The main challenge for Conte is building on all the good work Cesare Prandelli did for four years right up until the final two group games in Brazil, when he lost the plot entirely. And that's a tough act to follow.
It's often said that a coach doesn't need to be likeable -- he just has to deliver. It's true that you can frequently act like an ogre and play awful football but as long as you get the results, you'll be fine.
But when you manage the national team, the job description is rather different. There really is nothing for Conte to deliver until June 2016 and the European championship. Qualifying, given the expanded field of 24 (Italy are in a group with Croatia, Norway, Bulgaria, Azerbaijan and Malta and the top two advance, with the third-place nation going into the playoffs), won't get him any gold stars. Results in friendlies impress nobody.
What Conte needs to do is galvanize and energize a fan base that only seems to care about the Azzurri once they reach the quarterfinals of a major tournament -- and one that is profoundly disillusioned after the disaster in Brazil this summer.
Prandelli managed to do that. He played attractive football, he took frequent stands against racism and homophobia and he demanded his players adopt certain standards (the much-discussed "ethical code"). His Italy team were fun to watch, they made you feel as if they had a broader message and Prandelli himself was likeable.
Conte has already said he won't keep the ethical code but that he'll make decisions on a case-by-case basis. It's not that his football is unattractive, but he certainly doesn't seem like someone who places aesthetics above results, as Prandelli sometimes did. (Again, that's not a bad thing if you want to win things but it's not ideal if you're also part salesman and part P.T. Barnum, as the Italy coach needs to be.)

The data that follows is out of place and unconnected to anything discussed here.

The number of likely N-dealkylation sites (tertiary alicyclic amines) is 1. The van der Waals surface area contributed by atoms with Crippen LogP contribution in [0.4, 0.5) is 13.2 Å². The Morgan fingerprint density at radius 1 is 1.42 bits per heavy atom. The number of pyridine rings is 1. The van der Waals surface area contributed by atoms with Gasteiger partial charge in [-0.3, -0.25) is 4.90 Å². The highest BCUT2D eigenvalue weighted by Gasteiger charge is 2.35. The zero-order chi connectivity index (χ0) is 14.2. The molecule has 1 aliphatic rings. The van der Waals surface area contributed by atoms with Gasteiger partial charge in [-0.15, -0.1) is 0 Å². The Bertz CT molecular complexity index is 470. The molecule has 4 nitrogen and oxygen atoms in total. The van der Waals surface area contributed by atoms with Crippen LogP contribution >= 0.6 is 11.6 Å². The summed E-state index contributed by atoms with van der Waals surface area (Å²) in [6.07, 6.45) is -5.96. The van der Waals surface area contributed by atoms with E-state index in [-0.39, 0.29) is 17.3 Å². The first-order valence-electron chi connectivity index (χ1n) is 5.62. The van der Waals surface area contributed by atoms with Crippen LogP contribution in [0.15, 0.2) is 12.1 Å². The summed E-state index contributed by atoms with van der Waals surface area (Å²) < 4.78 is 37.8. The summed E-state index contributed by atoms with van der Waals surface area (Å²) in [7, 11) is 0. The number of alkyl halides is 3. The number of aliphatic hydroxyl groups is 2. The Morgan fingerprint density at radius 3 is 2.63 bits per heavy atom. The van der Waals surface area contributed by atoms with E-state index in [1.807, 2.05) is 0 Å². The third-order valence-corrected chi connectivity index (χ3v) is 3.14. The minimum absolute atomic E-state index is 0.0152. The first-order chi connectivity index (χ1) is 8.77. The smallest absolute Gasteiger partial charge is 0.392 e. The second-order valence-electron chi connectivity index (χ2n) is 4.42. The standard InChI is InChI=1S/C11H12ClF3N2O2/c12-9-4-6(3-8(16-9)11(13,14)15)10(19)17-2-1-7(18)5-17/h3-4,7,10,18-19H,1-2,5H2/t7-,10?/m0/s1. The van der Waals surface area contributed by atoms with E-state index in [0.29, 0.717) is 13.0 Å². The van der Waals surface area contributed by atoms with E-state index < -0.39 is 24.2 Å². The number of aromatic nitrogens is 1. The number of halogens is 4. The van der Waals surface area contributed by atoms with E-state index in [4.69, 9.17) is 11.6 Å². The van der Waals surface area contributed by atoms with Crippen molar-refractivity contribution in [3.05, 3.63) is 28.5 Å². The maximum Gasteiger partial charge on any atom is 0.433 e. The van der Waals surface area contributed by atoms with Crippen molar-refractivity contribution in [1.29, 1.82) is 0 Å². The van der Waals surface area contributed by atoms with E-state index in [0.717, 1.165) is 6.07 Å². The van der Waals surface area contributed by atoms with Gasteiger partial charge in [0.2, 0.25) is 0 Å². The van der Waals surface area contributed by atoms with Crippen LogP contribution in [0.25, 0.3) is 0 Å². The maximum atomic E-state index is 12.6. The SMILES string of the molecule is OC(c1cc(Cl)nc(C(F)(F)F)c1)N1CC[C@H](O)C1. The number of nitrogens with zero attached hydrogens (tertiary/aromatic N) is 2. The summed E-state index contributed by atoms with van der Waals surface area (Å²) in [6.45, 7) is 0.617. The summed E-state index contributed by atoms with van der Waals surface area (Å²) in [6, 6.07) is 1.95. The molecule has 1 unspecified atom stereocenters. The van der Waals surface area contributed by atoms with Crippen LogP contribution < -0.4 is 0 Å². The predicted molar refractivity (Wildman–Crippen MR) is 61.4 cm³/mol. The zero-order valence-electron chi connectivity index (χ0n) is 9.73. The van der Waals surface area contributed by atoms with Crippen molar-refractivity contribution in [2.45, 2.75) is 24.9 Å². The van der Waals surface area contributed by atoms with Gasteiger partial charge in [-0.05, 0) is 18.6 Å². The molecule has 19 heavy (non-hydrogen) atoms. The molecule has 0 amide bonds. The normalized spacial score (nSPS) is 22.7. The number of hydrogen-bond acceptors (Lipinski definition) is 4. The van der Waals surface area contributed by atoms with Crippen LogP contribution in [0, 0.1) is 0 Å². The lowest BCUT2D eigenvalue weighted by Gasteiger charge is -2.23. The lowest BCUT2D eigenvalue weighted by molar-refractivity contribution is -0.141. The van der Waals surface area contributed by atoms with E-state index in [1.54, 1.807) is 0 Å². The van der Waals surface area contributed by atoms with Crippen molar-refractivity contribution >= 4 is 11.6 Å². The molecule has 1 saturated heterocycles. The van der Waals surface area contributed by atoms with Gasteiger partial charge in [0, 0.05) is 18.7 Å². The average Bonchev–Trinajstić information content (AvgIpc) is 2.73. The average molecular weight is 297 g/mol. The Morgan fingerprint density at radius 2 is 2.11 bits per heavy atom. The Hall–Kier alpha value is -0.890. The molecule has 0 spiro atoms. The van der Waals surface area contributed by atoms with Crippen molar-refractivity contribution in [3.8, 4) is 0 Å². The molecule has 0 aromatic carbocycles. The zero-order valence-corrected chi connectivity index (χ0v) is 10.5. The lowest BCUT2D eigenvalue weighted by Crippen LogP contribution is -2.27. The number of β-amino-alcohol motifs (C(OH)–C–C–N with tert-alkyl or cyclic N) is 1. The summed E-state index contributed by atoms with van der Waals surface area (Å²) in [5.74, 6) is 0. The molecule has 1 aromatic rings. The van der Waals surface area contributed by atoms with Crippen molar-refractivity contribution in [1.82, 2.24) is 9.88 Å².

It's not that Conte is unlikeable, either. In fact, over the past few seasons he has been self-deprecating and more laid-back than in the past. But in a country where club allegiance defines you, he is 100 percent a Juventus guy. And not just any Juve guy but one who, when asked how many league titles the bianconeri have won, counts to 32, while his employers at the Italian FA and most Juve haters stop at 30, leaving out the two that were revoked following the Calciopoli scandal.
Prandelli, of course, was also a Juventus alumnus. Indeed, every Italy boss since Cesare Maldini who left in 1998 has coached or played for Juve. But none of them have been as closely identified with the club as Conte, who spent a total of 16 years there as player and then manager. And all his predecessors achieved success elsewhere, whereas Conte's résumé is almost entirely Juve-based.
Juventus have historically been the most successful Italian club and have dominated Serie A for the past three years. When you do that -- rightly or wrongly -- it's hard to be liked by your rivals. There's a natural polarizing effect. And being Italy boss, especially right now, has got to be about fostering unity.
These are hurdles he needs to overcome, but they're not insurmountable obstacles. And the fact that Conte is willing to challenge himself and put his reputation at risk, rather than simply looking for the next stepping stone, says a lot about the man's character.
Still, there's a tough road ahead. And no shortage of folks who want to see him fail.